Wendat is an Iroquoian language formerly spoken in parts of Oklahoma in the USA and Quebec in Canada by the Wendat people. The language is also known as Wyandot, Waⁿdat or Wendet, and the people who speak it are also known as Wyandot, Wyandotte or Huron.
Although Wendat ceased to be used as a community language in the early 20th century, attempts are currently being made to revive it. The Wyandot Nation of Oklahoma offer pre-school and elementary school classes in the language. The Wendat Community of Quebec also offers adult and children's classes in the language at the village school in Wendake.
Wendat was documented by Marius Barbeau, an ethnographer, in Wyandotte in Oklahoma in 1911-1912, and a linguist called Craig Kopris used that information to compile a dictionary and grammar of the language.
This the the orthography for Wendat developed by Craig Kopris and based on the work of Marius Barbeau.
Squah-eh-steh yah-rohn-yih-yeh ih-stah reh, ooh-rah-meh tih sheh-shehn-dooh-tih ooh-tah-wah-teh-steh sah-reh-wah teh-zhooh-tih teh-kyooh tih yah-rohn-yih-yeh. Tah-wah-nohnt noh-mah-kehn-tah-teh hah-mehn-tih-yeh kyah-tahn-deh-tah-queh dah-wah-esh-roh'n-yeh nah-nehngk seh-sah-deh-yooh-hehnk sah-reh-zhah-kohn-dih, teh-zhooh-tih neh-hehn-dih tsoh-mah-deh-yoh hehs nah-nehngk wah-stah-tooh toh-mah squah-nyoh-deh teh-zhah-shooh-tah-quahn-deh-yeh, tah-owah-tah-teh-rohn-teh kah-oohf-keh, sah-ah-heh-sah-meh dooh-rah-meh, nan-nehngk deh yah-wih-shrah, nah-nehngk deh dooh-rah-meh, heh-yeh-hah-keh. Kohn-dih.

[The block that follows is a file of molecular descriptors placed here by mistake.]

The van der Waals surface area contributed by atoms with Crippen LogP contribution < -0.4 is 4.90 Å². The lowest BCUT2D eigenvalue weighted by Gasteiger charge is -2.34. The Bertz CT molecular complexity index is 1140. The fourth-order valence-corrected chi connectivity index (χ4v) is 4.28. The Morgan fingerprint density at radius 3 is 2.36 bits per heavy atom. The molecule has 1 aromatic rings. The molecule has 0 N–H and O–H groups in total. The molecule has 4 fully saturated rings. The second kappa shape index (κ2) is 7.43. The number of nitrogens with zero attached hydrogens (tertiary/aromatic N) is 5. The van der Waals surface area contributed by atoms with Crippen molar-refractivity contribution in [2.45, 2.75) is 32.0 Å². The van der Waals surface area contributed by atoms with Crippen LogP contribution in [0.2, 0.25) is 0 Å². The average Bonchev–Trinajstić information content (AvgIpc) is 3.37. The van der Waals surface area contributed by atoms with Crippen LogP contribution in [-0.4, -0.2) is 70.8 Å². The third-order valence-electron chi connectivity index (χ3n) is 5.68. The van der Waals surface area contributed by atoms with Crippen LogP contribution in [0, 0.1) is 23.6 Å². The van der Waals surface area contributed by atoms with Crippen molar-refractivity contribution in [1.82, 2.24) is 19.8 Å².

NB: this text is using a different spelling system to the alphabet chart above.
Wendat Language Lessons
Page last modified: 23.04.21
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